Summer Time Fun

Summer is here! If you don’t have enough to do already here’s a few things that will add beauty to your life and home.

If you’ve installed a deck at your home or rental property, it’s a considerable investment that adds to the value of your property. Adding plants and creative outdoor lighting will help you make the most of this space.

Plants are an easy and inexpensive way to add color to your deck. Do some research online or ask a local gardening store about what kinds of containers and plants are best for your area. This is a great time of year to get started in most climates!

Hanging planters are another way to add color and flair to your deck. Local gardening stores sell hanging baskets already planted with a variety of plants and flowers, or you can create your own by selecting flowers and plants that work with your climate and design plan.

Create a railing planter by using materials that are left over from building your deck, or buy new materials and stain them to match your deck.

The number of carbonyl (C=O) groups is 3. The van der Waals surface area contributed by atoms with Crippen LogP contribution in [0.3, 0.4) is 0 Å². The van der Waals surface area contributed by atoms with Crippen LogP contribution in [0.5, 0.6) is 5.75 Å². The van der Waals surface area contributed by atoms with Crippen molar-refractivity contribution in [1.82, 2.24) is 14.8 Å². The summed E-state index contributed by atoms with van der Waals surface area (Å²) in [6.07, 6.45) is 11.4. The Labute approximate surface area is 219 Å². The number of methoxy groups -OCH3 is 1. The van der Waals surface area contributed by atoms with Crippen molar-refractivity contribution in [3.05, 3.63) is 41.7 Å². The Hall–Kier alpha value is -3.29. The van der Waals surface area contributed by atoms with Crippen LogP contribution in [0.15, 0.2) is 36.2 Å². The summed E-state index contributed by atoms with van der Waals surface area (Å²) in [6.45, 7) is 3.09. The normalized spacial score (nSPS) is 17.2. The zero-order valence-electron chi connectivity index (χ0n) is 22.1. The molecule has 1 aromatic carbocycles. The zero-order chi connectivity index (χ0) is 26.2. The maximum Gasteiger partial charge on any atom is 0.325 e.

Consider installing some lighting on your deck. Options include lamps over the corner posts, small lights at the base of each post, step lights or umbrella lights. Check out a home improvement store to look at different options and styles.

All wood decks should be stained to protect them from sun and water damage. Always make sure the wood is clean and dry before you get started, and then follow the directions on the container. Don’t get started if rain is in the forecast – most stains need several hours to dry after application.

The Value of an Independent Agent

Why choose and agent? and why and independent agent? Trusted advise in making difficult financial decisions is the first and easy answer to that question. It’s always helpful to have a professional on your side, especially when it can save you money in both the long and short term.
Check out this video for some additional ways.

Is Your Airbag Safe?

Own a previously owned vehicle? Or been in an accident where the airbag deployed? Your airbag system could be at risk.
When purchasing a used car, use available resources to verify the car’s history including if the airbag has ever been deployed.
Less-than-reputable repair shops have scammed unsuspecting car owners by installing non-functioning or inappropriate airbags rather than properly repairing or replacing the system.